The story begins on a battlefield in France during World War I. A young American soldier, Lee Duncan, discovers an orphaned German shepherd puppy in a bombed out kennel. He has left his own dog behind in America, and adopts the small pup. Duncan, who was raised in an orphanage, feels an affinity with the abandoned dog, whom he names Rin Tin Tin. He immediately senses that this is an extraordinary dog, and is fortunately able to bring “Rinty” back to the US. The rest, as the saying goes, is history—and what a ride it is!
Susan Orlean is a respected reporter who spent ten years researching and writing this book, the story of a dog born in 1918 and his descendants, and the people who loved them and helped to insure their legacy.
This is a book for all people who have ever had or loved a dog.
Rin Tin Tin: The Life and the Legend
King Ferdinand and Queen Isabella of Spain of the 15th century were important figures in history. Sister Queens tells the story of two of their daughters, Katherine and Juana. Born Spanish princesses, both women became queens - Katherine was the wife of Henry VIII, King of England, and Juana married Phillip of Burgundy before becoming heir to her parent's kingdoms of Castile and Aragon. Both women were raised to fill the role of queen to further the goals of their country of birth and produce heirs. It seemed this was well underway with the politically advantageous marriages they had secured, but things began to turn for the worse quickly, especially in Juana's case.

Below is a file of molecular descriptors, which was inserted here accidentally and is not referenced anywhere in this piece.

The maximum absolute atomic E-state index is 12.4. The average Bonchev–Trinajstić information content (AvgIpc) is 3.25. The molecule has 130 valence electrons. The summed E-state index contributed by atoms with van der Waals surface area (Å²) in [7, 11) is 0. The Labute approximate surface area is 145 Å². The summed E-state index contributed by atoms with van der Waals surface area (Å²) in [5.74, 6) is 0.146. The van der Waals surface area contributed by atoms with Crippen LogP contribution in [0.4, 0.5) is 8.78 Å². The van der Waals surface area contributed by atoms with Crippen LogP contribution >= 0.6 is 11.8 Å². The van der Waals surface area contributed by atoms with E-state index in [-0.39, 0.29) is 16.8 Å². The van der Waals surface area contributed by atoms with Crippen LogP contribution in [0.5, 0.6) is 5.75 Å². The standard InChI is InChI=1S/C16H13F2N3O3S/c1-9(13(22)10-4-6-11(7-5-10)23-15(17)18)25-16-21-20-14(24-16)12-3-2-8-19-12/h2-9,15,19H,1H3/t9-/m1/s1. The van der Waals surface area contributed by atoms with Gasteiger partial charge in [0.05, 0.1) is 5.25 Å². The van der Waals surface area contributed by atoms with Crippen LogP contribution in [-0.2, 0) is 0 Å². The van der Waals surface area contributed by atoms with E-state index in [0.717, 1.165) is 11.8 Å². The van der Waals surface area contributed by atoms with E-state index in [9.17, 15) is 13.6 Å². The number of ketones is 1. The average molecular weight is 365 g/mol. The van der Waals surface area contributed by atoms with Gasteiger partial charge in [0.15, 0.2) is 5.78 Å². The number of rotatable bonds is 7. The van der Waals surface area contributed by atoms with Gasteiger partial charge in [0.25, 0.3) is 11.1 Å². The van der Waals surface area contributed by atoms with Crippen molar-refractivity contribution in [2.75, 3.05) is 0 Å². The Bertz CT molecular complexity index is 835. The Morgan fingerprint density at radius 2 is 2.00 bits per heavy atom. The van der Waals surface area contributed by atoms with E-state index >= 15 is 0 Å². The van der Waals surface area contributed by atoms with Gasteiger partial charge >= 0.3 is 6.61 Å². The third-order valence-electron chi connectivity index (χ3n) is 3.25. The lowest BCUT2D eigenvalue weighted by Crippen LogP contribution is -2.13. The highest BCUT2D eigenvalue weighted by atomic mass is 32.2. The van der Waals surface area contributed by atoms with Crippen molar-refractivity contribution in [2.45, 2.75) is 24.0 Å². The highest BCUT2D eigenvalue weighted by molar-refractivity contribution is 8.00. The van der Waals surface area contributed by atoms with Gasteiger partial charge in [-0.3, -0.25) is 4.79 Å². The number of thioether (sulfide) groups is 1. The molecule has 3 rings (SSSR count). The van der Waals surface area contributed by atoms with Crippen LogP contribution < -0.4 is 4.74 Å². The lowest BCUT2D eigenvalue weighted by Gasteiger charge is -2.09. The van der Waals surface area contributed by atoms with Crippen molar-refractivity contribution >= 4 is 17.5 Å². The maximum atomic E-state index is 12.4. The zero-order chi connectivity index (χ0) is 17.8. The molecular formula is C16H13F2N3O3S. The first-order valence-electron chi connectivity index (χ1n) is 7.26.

Juana's marriage started out well, but she was soon forced into submission by her husband, Phillip. Developing her own method of retaliation to this treatment she would throw tantrums and refuse to eat or go to church for days. These acts fueled her adversaries' claims that she was psychologically unsound. After Phillip died, she had an opportunity to escape this tyranny but only for a short time, for soon after, her father had her confined in Tordesillas. Once her father had died her captor swiftly became her own son. Portrayed throughout history as "Juana the Mad", author Julia Fox sheds new light on the ways Juana fought against her oppression. The figure history has passed down to us seems to be very different from the actual person Juana was.
Katherine of Aragon, first wife of Henry VIII also went through ups and downs, as those who have even a slight idea of how Henry VIII lived probably know! Much more extant information survives about Katherine than Juana, and through her letters and actions readers get the impression that she was a very strong and determined woman, one which did not obey the notion that the world in this time should be controlled by men. Leading England in battle, negotiating marriages for herself and other young women, for many years being the primary confidant and partner of her powerful husband…she was resilient and independent. She had learned the art of politicking from her mother, which she had all but mastered. But the tides began to turn for her after a number of failed pregnancies, her later life destined to be much different from her earlier years.